Countertop Brutus 20

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jkarp

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OK, so my pic generated a number of requests for a detailed write up of my little system so here it goes...

What is a Brutus 20? In a nutshell, it's a no-sparge, constant recirculation direct fired mash system. Lonnie Mac, the creator, has since taken his Brutus 20 page down for some reason but the original is reachable via archive.org here. It's definitely worth a read if you're unfamiliar with the concept. Right or wrong, superstition or whatever, I had found from my brewing experience over the years that my beers got a LOT better when I quit playing the efficiency game. The beers just tasted better when I worked to keep efficiency in the 70-75% range. When I stumbled across Lonnie's design, I knew its efficiency "limitations" were exactly what I wanted. I also immediately saw some simple design improvements I could make that would result in an extremely compact system that would allow me to keep my brewing indoors. I'm just not a fan of spending 5 hours in the garage in the heat of the summer OR when the snow's flying in the winter.

OK, so let me knock out a few of the questions I frequently get asked about my rig right off the bat:

  • Could this be scaled to 5 gallon? - Maybe. I did a lot of testing of the boiling ability of a single 120V 2KW element. 5 gallons seemed to be the limit for a good rolling boil. Considering a full 5 gallon batch would start with 6-7 gallons pre-boil, you'd want to do two 120V elements or better, go 240V. Also realize the 5 gal MLT will limit your mash size.
  • Does the high watt density element scorch the beer? - No! I've done everything from pils to barleywine on this system and have never seen or tasted a hint of scorching.
  • Can you do high gravity beers? - Absolutely. In fact, my efficiency varies more from the amount of adjuncts in the grist than it does wort gravity. I saw 74% on the last 1.100 barleywine I did.
  • Can you step mash? - Sort of. It's more of a ramp than a step however. I've doughed in at 145 and recirculated the system up to 158 with good results. It takes 15-20 minutes to ramp through the mash range.

So here's a cheesy diagram of the system. The kettle is plumbed to a HD bucket that has the pump and counterflow chiller inside. The CFC doesn't do anything until chill time, but having it permanently plumbed minimizes plumbing changes during a brew session (keeping drips to a minimum indoors) and it's extremely space efficient. The CFC output runs to the top of the MLT and the MLT output flows via gravity back into the kettle. Using gravity eliminates the 2nd pump from Lonnie's design.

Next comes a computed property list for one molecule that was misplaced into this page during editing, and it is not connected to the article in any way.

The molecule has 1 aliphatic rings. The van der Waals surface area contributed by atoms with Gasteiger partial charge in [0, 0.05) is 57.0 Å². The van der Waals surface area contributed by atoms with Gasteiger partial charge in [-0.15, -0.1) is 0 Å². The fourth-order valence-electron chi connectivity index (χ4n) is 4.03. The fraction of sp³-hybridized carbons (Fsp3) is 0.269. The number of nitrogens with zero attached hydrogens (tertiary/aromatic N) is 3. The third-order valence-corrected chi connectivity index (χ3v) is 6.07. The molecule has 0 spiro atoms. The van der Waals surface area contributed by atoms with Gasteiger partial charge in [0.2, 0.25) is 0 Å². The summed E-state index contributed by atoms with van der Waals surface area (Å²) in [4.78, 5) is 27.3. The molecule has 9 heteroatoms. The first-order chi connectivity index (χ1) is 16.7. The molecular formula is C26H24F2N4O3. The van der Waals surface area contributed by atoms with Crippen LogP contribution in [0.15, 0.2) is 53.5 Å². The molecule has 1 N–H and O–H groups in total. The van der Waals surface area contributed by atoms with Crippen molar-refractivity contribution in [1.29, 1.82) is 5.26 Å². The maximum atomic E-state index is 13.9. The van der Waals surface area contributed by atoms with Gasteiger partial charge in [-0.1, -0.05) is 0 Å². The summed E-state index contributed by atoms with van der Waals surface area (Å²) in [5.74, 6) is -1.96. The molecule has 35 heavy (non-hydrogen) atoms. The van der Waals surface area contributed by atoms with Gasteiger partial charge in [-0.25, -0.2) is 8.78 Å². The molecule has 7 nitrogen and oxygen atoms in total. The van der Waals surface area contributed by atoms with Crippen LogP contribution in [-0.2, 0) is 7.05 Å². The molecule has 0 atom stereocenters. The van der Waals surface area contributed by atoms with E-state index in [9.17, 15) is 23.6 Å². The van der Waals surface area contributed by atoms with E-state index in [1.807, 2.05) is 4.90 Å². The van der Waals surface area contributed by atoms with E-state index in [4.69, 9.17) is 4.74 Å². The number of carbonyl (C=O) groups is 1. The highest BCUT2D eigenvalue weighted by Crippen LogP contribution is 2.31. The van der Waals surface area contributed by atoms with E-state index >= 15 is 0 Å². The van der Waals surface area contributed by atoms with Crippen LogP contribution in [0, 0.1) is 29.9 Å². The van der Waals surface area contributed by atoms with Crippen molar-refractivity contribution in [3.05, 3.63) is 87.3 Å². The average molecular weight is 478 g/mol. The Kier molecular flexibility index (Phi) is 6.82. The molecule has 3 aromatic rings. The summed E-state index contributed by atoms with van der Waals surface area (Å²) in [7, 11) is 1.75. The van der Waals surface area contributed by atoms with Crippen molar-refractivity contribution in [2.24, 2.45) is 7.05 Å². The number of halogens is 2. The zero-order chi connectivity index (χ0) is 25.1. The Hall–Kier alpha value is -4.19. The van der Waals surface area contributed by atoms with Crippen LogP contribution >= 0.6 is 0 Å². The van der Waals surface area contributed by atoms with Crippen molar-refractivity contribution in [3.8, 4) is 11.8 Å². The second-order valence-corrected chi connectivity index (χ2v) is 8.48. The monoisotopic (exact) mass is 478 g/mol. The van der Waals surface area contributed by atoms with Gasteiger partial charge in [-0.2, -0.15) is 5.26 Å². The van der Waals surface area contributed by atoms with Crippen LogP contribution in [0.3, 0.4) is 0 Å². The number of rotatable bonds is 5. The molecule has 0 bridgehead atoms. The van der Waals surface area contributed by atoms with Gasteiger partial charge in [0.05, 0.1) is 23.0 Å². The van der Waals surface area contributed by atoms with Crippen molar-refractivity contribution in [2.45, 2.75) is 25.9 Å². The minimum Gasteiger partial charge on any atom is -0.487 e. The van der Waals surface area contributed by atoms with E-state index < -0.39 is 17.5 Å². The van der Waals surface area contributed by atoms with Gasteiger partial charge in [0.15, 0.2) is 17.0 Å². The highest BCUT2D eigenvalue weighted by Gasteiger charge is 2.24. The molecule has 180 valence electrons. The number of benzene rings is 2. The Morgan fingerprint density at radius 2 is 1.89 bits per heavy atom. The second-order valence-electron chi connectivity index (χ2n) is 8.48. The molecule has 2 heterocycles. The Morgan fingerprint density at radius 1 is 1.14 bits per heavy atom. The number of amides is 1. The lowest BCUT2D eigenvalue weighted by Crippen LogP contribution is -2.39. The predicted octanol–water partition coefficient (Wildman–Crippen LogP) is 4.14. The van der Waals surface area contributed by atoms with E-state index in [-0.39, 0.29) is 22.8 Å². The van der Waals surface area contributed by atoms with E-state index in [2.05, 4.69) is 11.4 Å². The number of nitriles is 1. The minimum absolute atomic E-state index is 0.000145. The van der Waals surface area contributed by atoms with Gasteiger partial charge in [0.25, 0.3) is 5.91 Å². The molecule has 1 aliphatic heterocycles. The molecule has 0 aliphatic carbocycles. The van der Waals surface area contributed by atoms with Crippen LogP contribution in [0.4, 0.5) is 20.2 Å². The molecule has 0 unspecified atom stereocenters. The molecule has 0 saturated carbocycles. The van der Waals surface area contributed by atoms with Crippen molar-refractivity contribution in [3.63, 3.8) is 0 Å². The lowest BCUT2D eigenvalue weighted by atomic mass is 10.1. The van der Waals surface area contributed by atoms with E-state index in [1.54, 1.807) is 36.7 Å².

Setup for mash (pic 1)

Setup for chill (pic 2)

Coming up next, more pics! Stay tuned...

brutus20-1.jpg


brutus20-2.jpg
 
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jkarp

jkarp

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6 gallon e-kettle (pic 1)

E-kettle inside (pic 2)

5 gallon MLT (pic 3)

MLT inside (pic 4)

brutus20-3.jpg


brutus20-4.jpg


brutus20-5.jpg


brutus20-6.jpg
 
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jkarp

jkarp

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Pump / CFC (pic 1)

Pump / CFC inside (pic 2)

Controller (pic 3)

Controller side-view (pic 4)

brutus20-7.jpg


beer56.jpg


brutus20-8.jpg


brutus20-9.jpg
 
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jkarp

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Full setup, ready for mash recirculation (pic 1)

Full setup, back view (pic 2)

Full setup, chill mode (pic 3)

Coming up next, parts list! Stay tuned...

brutus20-10.jpg


brutus20-11.jpg


brutus20-12.jpg
 
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jkarp

jkarp

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I haven't included pricing because one, I built this piecemeal over the Winter and don't remember everything, and two, lots of the bits came from my scrap bins. Pretty sure this is a relatively complete list though and I've included the sources where stuff should be available. All total, it should cost $400-500 to build this system.

Two things that are NOT included in this list are fender washers and hose clamps. Lots of both are needed. Just get a big bag each of stainless clamps for 3/8" and 5/8". Fender washers are used to shim up various bits around the 3/8 nipples. Get a bunch of zinc ones and at least 2 stainless ones for the insides of the kettle and MLT lids.

brutus20-13.jpg
 

Jmarsh544

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That's really impressive. I might have to look into something like this for the winter months.
 

bakins

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So how do you step mash? Just recirculate? Doesn't this dilute the mash?

I like it, nice and simple.